In article <1138774740.285273.21190 / z14g2000cwz.googlegroups.com>,
Darren L. Weber <darrenleeweber / gmail.com> wrote:
>
>Hi,
>
>I've been programming with perl, a bit of python and a lot of matlab.
>I've become very curious about ruby and considering whether or not to
>take it on as my main development environment in the near future.  I
>could use some good advice before I dive into the deep end.
>
>I'm looking at Ruby for scripting/programming of scientific computing
>for neuroimaging.  This includes time-series plots and analysis, image
>volume segmentation and rendering, surface modeling, visualization and
>morphing, and animating scalar and vector quanities on surfaces.  Also
>linear algrebra methods and spatial transformations, almost any
>scientific computation you can imagine, especially large scale
>statistical analysis (including permutations).  Did I leave anything
>out?  What about threading and distributed cluster systems?  I could
>really use some tips on whether Ruby is a good choice for this work and
>where to find projects that already fit into this picture.
>
>So, I'm wonder if ruby has wrapped things like: VTK, ITK, The R-project
>for stats, OpenGL, wxWindows, scientific libraries (eg, GNU GSL,
>Atlas/Lapack), graphics libraries, etc.  Any good advice on getting
>started with these tools would be great.

wxWindows, GSL, OpenGL are there, I believe.  Not sure about the rest.

It would be nice to get a nice Ruby->R bridge and it could probably be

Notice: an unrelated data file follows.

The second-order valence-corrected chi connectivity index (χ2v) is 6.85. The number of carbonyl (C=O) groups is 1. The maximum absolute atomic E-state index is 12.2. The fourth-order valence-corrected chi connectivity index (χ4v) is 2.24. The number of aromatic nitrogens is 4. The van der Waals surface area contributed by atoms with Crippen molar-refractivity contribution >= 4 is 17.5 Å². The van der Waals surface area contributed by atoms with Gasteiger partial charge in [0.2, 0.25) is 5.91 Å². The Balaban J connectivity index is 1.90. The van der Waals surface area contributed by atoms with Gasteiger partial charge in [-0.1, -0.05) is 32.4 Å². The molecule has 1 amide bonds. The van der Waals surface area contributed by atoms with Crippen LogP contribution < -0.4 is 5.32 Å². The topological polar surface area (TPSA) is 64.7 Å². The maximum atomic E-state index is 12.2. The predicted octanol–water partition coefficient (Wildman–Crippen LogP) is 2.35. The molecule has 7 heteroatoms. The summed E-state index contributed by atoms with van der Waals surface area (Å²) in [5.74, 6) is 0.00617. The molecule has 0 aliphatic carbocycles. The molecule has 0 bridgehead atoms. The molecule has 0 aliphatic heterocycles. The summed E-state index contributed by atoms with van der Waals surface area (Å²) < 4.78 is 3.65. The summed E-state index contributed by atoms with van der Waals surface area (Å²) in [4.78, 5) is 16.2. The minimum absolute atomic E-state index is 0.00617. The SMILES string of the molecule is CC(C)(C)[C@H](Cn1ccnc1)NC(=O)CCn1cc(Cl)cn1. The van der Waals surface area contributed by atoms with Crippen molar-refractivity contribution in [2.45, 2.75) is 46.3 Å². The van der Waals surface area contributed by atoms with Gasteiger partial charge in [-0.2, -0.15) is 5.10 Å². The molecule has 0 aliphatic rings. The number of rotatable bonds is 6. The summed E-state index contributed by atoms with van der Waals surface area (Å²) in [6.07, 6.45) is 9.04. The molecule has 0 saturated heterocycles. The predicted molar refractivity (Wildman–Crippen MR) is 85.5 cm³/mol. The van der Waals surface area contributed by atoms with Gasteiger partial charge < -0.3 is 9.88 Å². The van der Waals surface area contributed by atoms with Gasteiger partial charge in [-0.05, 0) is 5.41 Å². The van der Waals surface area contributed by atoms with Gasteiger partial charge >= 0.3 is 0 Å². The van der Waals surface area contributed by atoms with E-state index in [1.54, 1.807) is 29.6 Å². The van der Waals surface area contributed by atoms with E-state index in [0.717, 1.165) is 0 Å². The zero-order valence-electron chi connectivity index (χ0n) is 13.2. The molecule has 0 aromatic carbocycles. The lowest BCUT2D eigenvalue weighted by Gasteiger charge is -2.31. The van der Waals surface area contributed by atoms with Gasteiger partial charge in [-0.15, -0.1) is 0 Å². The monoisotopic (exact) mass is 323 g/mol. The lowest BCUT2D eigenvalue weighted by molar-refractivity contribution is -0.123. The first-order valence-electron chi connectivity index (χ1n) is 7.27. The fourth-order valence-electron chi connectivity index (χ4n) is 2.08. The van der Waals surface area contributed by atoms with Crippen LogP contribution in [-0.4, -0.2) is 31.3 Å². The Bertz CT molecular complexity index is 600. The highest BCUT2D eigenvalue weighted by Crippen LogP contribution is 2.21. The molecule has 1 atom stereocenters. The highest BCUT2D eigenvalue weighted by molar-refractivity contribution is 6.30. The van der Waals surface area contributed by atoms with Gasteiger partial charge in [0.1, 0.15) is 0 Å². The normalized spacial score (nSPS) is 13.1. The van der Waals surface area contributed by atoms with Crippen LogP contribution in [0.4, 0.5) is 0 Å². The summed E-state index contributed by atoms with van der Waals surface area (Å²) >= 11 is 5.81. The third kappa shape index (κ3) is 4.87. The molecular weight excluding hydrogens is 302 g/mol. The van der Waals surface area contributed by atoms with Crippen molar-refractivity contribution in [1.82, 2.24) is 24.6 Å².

very Rubyish (maybe a DSL built on Ruby).

>
>There is some momentum in this area using python already.  Why should I
>use Ruby instead of Python?  One thing that I've noticed is that python
>distribution and installation methods are clumsy.  

Well, that could be your reason.  The other thing to consider is which language 
you prefer.  While many people will claim they are equivilent, there are 
differences both feature-wise and less tangible differences.  Check out Bruce 
Eckel's recent post at Artima, for example.

>If I want some
>python package for neuroimaging, I have to find and install many
>additional dependencies before I even get started.  As a Debian user,
>the apt system helps, but it's still not quite what I want.  Ruby has
>the gem system that appears to do the job right.

You should definitely check ou the SciRuby site:
http://sciruby.codeforpeople.com/

You should also check out narray for high speed vector math in Ruby.

Phil